—eyeable, adj. —eyelike, adj. —eyer, n.n.1. the organ of sight, in vertebrates typically one of a pair of spherical bodies contained in an orbit of the skull and in humans appearing externally as a dense, white, curved membrane, or sclera, surrounding a circular, colored portion, or iris, that is covered by a clear, curved membrane, or cornea, and in the center of which is an opening, or pupil, through which light passes to the retina.2. the aggregate of structures situated within or near the orbit that assist, support, or protect the eye.3. this organ with respect to the color of the iris: blue eyes.4. the region surrounding the eye: a black eye; puffy eyes.5. sight; vision: a sharp eye.6. the power of seeing; appreciative or discriminating visual perception: the eye of an artist.7. a look, glance, or gaze: to cast one's eye at a beautiful necklace.8. an attentive look, close observation, or watch: to be under the eye of a guard.9. regard, view, aim, or intention: to have an eye to one's own advantage.10. a manner or way of looking at a thing; estimation; opinion: in the eyes of the law.11. a center of light, intelligence, influence, etc.12. something resembling or suggesting the eye in appearance, shape, etc., as the opening in the lens of a camera, a peephole, or a buttonhole.13. Bot.a. the bud of a potato, Jerusalem artichoke, etc.b. a small, contrastingly colored part at the center of a flower.14. the central spot of a target; bull's-eye.15. a choice center cut of meat: an eye of round; the eye of the rib.16. one of the round spots on the tail feathers of a peacock.17. the hole in a needle.18. a hole made in a thing for the insertion of some object, as the handle of a tool: the eye of an ax.19. a metal or other ring through which something, as a rope or rod, is passed.20. the loop into which a hook is inserted.21. Electronics. a photoelectric cell or similar device used to perform a function analogous to visual inspection.22. Building Trades. a ring on the end of a tension member, as an eye bar or eye bolt, for connection with another member.23. a hole formed during the maturation of cheese, esp. Emmenthaler or Gruyère.24. a loop worked at the end of a rope.25. Meteorol. the approximately circular region of relatively light winds and fair weather found at the center of a severe tropical cyclone.26. eyes, Naut. the extreme forward part of the upper deck at the bow of a vessel.27. Naut. the precise direction from which a wind is blowing.28. an eye for an eye, repayment in kind, as revenge for an injustice.29. be all eyes, to give all one's attention to something; look intently.30. catch someone's eye, to draw or attract someone's attention: to catch the waiter's eye.31. give (someone) the eye, Informal. to look fixedly at (another person), esp. with obvious admiration; ogle: She ignored the men who were giving her the eye.32. have an eye for, to have the ability to appreciate distinctions in; be discerning or perceptive about: She has an eye for antique furniture.33. have eyes only for,a. to want no other person or thing but: She was always surrounded by admirers, but she had eyes only for Harry.b. to see, or view, or desire to see only. Also, only have eyes for.34. in a pig's eye, Slang. absolutely notnb;dw d never: In a pig's eye I will!35. keep an eye on, to watch over attentively: Please keep an eye on my plants while I'm away.36. keep an eye out for, to be vigilant in looking or watching for: The announcer told his listeners to keep an eye out for the escaped criminal.37. keep one's eye on the ball, to remain attentive; be especially alert.38. keep one's eyes open, to be especially alert or observant.39. lay, clap, or set eyes on, Informal. to catch sight of; see: They had never laid eyes on such a big car before.40. make eyes at, to gaze flirtatiously or amorously at.41. my eye! Informal. (a mild exclamation of contradiction or surprise): He says he wasn't told about this? My eye!42. open one's eyes, to bring someone to a realization of the truth or of something previously unknown: A trip through Asia opened his eyes to the conditions under which millions had to live.43. pick the eyes out, Australia and New Zealand. to select the best parts or items.44. run one's eye over, to glance briefly at; examine hastily.45. see eye to eye, to have exactly the same opinion; agree: They have never been able to see eye to eye on politics.46. see with half an eye, to see or realize immediately or with ease: Anyone can see with half an eye that the plan is doomed to fail.47. shut one's eyes to, to refuse to see or consider; disregard: We can no longer shut our eyes to the gravity of the situation.48. sight for sore eyes, a welcome sight; a pleasant surprise: After our many days in the desert, the wretched village was a sight for sore eyes.49. with an eye to, with a plan or purpose of: with an eye to one's future.50. with one's eyes open, aware of the inherent or potential risks: She signed the papers with her eyes open.v.t.51. to fix the eyes upon; view: to eye the wonders of nature.52. to observe or watch narrowly: She eyed the two strangers with suspicion.53. to make an eye in: to eye a needle.v.i.54. Obs. to appear to the eye.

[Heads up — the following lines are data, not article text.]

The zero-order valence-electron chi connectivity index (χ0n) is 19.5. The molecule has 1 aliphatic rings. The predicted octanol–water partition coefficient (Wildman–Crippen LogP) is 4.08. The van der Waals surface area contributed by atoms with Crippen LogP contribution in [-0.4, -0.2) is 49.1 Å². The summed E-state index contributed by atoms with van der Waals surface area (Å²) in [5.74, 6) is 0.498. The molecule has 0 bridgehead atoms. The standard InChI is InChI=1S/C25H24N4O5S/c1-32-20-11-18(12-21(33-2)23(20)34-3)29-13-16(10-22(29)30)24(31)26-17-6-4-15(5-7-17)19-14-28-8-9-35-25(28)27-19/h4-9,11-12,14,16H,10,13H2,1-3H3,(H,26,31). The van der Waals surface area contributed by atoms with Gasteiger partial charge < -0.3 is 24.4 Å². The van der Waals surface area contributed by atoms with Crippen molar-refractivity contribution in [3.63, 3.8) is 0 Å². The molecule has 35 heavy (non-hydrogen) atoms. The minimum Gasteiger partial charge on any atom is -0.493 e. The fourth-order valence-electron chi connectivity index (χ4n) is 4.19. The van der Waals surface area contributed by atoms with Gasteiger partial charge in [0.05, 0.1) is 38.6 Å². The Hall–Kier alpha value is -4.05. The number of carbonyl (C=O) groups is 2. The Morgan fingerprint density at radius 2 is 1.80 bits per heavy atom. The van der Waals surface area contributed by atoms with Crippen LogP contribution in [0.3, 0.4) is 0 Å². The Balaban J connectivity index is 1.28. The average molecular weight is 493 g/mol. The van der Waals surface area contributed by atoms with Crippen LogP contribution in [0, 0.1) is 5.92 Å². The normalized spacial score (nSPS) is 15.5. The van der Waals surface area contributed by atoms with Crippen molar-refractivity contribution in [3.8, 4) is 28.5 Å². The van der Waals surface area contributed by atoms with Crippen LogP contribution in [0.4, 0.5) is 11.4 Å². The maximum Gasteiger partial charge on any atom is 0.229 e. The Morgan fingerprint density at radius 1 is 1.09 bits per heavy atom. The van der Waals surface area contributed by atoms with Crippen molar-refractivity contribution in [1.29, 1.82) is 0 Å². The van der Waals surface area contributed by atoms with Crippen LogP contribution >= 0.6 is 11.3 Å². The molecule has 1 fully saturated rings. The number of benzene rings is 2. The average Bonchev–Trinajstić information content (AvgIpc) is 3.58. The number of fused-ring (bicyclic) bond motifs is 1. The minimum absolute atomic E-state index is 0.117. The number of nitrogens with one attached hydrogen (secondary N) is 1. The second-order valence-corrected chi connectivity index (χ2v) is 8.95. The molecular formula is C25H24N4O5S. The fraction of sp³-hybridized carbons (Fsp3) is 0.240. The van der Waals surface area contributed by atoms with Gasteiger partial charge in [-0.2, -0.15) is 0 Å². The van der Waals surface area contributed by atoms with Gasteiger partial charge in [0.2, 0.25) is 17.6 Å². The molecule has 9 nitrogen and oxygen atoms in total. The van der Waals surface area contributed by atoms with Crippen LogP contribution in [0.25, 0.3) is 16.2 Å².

* * *IOrgan that receives light and visual images.Non-image forming, or direction, eyes are found among worms, mollusks, cnidarians, echinoderms, and other invertebrates; image-forming eyes are found in certain mollusks, most arthropods, and nearly all vertebrates. Arthropods are unique in possessing a compound eye, which results in their seeing a multiple image that is partially integrated in the brain. Lower vertebrates such as fish have eyes on either side of the head, allowing a maximum view of the surroundings but producing two separate fields of vision. In predatory birds and mammals, binocular vision became more important. Evolutionary changes in the placement of the eyes permitted a larger overlap of the two visual fields, resulting in the higher mammals in a parallel line of direct sight. The human eye is roughly spherical. Light passes through its transparent front and stimulates receptor cells on the retina (cones for colour vision, rods for black-and-white vision in faint light), which in turn send impulses through the optic nerve to the brain. Vision disorders include near-and farsightedness and astigmatism (correctable with eyeglasses or contact lenses), colour blindness, and night blindness. Other eye disorders (including detached retina and glaucoma) can cause visual-field defects or blindness. See also ophthalmology; photoreception.II(as used in expressions)tiger's eyecat's eyedeceive the eyeblack eyed peaOne Eyedblack eyed Susan